2. An ecosystem of apps and devices, like Google, Windows, Apple etc. The benefits of that approach is that you have a single account for all of your data, platforms, services and the tight integration of all your software between your devices: desktop, laptop, phone, tablet and so on. Eg.: You start an email on your laptop, you go out, reach for your phone, open the email application and boom, your draft is there and you can continue typing.

For what i have seen around internet involving everyday technology users, people split in two main categories with the associated top priorities:

1. Open people – likely to use and ecosystem.

– they are the majority of internet users these days and i’m not talking only about Facebook, Instagram and online games user, i am also talking about power users that really know their way around internet.

– they don’t care too much about privacy or how the service providers use their data. That doesn’t mean they are unaware, simply they want to get the job done fast.

2. Aware people – likely to use decentralised services:

– they care for their online data privacy. Not like they have something to hide, they just don’t want anybody to know their everyday life.

– they don’t want to have all the eggs in one basket. Lots of accounts for different services is better than 1 account to rule them all. If 1 account gets hacked, the others will be pretty much safe.

– they let fractions of their life with each service provider. Facebook will get the family stuff, Dropbox the work files, Evernote the planning, Gmail the emails.

– they don’t put their World Domination plans in the Cloud.

Now, what if you have a Windows desktop, an Apple phone and a Linux laptop?

You will try to use a combination of cloud based ecosystem and cross platform apps to sync the data between devices.

That is, you can access your Google/Microsoft account from any device using a web browser or the corresponding desktop/mobile apps.

So, what i recommend:

– an ecosystem account like Google/Microsoft/Apple, frequently changing the password – Good for speed, integration, getting the job done.

– multiple accounts for different services – Good for privacy, with proper management it will get the job done.

In the end, remember this:

  1. Nothing is free.
  2. Don’t put anything online that you will regret after a security breach.
  3. Don’t put anything online that you wouldn’t want a stranger to get access.
  4. Personal things are not things you put on someone’s pocket. If you do that, be sure it’s someone you trust.
  5. BACKUP data on DVDs or other online services.
  6. SD cards can get epic fail! Don’t think if it’s on your phone that you treat with care it will live forever.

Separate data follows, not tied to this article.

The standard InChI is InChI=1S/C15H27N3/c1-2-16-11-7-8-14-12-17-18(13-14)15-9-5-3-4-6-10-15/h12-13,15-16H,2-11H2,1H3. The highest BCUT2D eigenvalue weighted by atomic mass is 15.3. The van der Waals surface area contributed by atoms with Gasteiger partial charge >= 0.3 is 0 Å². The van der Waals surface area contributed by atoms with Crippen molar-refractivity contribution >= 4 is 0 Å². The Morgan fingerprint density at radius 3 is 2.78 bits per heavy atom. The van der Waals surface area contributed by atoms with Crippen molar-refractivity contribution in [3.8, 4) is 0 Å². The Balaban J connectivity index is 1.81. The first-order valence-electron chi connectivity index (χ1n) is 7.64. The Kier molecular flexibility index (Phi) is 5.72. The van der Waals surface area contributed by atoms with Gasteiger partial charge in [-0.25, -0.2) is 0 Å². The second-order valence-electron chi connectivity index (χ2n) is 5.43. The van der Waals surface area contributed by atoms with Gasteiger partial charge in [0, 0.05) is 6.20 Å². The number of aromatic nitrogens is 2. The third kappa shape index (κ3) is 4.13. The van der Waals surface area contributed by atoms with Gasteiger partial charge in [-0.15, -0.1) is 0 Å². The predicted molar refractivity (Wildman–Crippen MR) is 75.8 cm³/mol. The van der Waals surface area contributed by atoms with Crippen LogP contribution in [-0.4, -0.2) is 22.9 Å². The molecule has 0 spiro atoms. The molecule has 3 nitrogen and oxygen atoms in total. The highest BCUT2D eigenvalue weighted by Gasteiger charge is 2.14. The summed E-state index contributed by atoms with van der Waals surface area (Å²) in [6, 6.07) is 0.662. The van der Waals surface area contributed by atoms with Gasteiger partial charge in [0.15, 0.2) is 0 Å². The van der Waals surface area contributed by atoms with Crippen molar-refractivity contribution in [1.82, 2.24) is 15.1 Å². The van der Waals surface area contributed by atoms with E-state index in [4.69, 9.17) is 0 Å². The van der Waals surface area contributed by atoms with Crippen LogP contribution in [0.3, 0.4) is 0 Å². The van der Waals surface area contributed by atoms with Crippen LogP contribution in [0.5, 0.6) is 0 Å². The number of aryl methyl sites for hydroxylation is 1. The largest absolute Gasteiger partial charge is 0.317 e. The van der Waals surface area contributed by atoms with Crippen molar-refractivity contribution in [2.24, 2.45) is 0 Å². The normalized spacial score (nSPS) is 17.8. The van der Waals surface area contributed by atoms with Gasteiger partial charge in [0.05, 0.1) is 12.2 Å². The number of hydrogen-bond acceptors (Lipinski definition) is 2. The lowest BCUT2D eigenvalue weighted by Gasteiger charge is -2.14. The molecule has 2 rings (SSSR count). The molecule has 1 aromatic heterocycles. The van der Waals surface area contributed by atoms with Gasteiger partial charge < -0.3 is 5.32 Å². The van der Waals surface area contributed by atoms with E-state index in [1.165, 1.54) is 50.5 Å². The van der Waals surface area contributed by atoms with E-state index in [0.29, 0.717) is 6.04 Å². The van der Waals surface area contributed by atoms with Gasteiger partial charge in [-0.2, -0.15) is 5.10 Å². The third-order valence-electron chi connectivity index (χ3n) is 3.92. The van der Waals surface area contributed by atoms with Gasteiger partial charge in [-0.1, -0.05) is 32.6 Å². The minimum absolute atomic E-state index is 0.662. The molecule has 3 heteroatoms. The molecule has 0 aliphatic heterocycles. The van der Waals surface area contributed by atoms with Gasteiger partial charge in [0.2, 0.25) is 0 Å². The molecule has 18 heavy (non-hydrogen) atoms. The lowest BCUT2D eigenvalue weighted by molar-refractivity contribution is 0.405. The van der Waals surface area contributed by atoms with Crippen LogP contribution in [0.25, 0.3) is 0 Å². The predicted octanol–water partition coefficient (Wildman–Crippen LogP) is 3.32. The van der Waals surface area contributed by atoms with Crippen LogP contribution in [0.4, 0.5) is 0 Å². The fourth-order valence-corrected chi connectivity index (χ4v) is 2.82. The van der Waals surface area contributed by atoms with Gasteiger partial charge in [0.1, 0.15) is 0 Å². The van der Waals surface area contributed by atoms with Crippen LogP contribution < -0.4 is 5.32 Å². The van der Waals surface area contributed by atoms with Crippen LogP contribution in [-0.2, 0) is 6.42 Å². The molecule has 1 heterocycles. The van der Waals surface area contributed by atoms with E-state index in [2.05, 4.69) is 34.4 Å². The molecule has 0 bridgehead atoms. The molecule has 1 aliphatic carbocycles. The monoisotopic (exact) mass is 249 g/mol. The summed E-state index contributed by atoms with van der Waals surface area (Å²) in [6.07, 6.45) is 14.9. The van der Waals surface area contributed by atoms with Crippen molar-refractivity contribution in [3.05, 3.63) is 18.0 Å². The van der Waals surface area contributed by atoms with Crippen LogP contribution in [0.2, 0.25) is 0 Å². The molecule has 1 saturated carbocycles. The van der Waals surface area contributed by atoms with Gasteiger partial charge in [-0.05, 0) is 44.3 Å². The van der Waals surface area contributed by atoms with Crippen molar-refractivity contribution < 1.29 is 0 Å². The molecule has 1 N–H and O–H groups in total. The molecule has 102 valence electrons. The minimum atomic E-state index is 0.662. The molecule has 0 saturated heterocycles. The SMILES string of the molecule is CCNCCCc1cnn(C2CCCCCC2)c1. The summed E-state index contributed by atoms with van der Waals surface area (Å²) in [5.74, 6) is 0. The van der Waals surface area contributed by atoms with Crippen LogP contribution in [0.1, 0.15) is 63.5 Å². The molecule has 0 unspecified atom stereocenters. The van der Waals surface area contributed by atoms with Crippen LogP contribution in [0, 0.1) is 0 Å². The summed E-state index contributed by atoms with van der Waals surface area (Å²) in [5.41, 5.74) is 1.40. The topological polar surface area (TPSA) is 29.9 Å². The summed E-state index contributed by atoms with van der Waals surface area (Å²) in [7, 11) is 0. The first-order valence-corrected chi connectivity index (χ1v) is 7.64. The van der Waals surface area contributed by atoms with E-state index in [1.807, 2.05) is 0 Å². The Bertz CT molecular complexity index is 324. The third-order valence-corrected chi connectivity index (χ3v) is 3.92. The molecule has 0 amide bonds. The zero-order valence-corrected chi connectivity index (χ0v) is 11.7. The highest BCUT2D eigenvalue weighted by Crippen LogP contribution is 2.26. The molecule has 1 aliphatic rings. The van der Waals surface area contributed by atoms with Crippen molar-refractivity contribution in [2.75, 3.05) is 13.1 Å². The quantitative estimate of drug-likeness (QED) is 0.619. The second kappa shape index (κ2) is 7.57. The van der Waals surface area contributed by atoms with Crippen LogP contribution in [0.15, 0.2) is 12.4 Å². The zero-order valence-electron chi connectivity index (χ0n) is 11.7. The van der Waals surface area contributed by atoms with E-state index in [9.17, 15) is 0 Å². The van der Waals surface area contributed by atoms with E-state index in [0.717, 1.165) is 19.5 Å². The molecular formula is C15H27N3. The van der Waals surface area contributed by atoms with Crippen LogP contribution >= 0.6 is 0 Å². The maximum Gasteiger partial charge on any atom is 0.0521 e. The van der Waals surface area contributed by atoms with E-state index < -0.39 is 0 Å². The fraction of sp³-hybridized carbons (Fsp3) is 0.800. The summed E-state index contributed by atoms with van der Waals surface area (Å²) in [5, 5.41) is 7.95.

7. Go outside more! Don’t waste your life in front of a screen for unimportant things.
  8. Have fun!

How to install memtest86+ on a USB flash drive

It comes a time when your computer starts trowing on you some errors, restarts, blue screens of death and the only thing left is to start checking what is causing the problems.

One of the first things you should check is if you have a faulty RAM module.

The best tool for testing memory modules is memtest86+.

Where you can find Memtest:

  • On HirenBootCD.
  • On almost every linux distribution LiveCD.

If you remember the previous tutorial on this site about Puppy Linux on a bootable flash disk drive, the thing is, we don’t have memtest86+, but we can install it on the good old trusty linux on a stick to use memtest on any computer that can boot from USB.

We assume you have the Puppy Linux installed on a USB flash drive and we start from there:

  1. Boot your computer on Puppy from your USB drive.
  2. Go to Menu > System > Grub4Dos bootloader config.
  3. Select your USB drive and press OK.
  4. On the next screen just press OK to install GRUB bootloader (GRUB is menu system that lets you choose the OS/drive/app you want to boot into).
  5. Open a web Browser and go to the Memtest download website.
  6. Download the 3rd link (as of Memtest86+ V5.01 (27/09/2013), the one that points to memtest86+-5.01.bin.gz
  7. On the bottom of your Puppy Linux desktop open the root of your Puppy USB drive (mine is sdf1). Leave this window open.
  8. At the top of the Puppy Linux desktop open the file app (the one with a home icon on a folder).
  9. Press the Downloads folder. Here you will find the downloaded Memtest file.
  10. Right click and Rename. Rename it to memtest.bin.
  11. Now drag the file from step 10 to the window on step 7 to move the memtest.bin file there.
  12. Now, on the location you moved the memtest.bin file (your sdfx location=the root of your USB drive) you can see menu.lst (the menu for the GRUB bootloader).
  13. Open menu.lst and after the entry for Puppy linux, paste this (without the 14.):
  14. # memtest+
    title memtest86+ v5.0.1
    kernel /memtest.bin
    boot
  15. Close the file and reboot Puppy.

 

After rebooting the Puppy Linux USB drive, you will get the GRUB bootloader with some entries:

  • Puppy
  • Memtest
  • Windows (if you have it installed)

All entries shoot boot the appropriate OS/apps but to test our installation select Memtest and wait until it checks your RAM modules. Press ESC when done.

There you have it, you can test the memory on any USB bootable computer in the world.

Have fun and if you have questions, please shoot!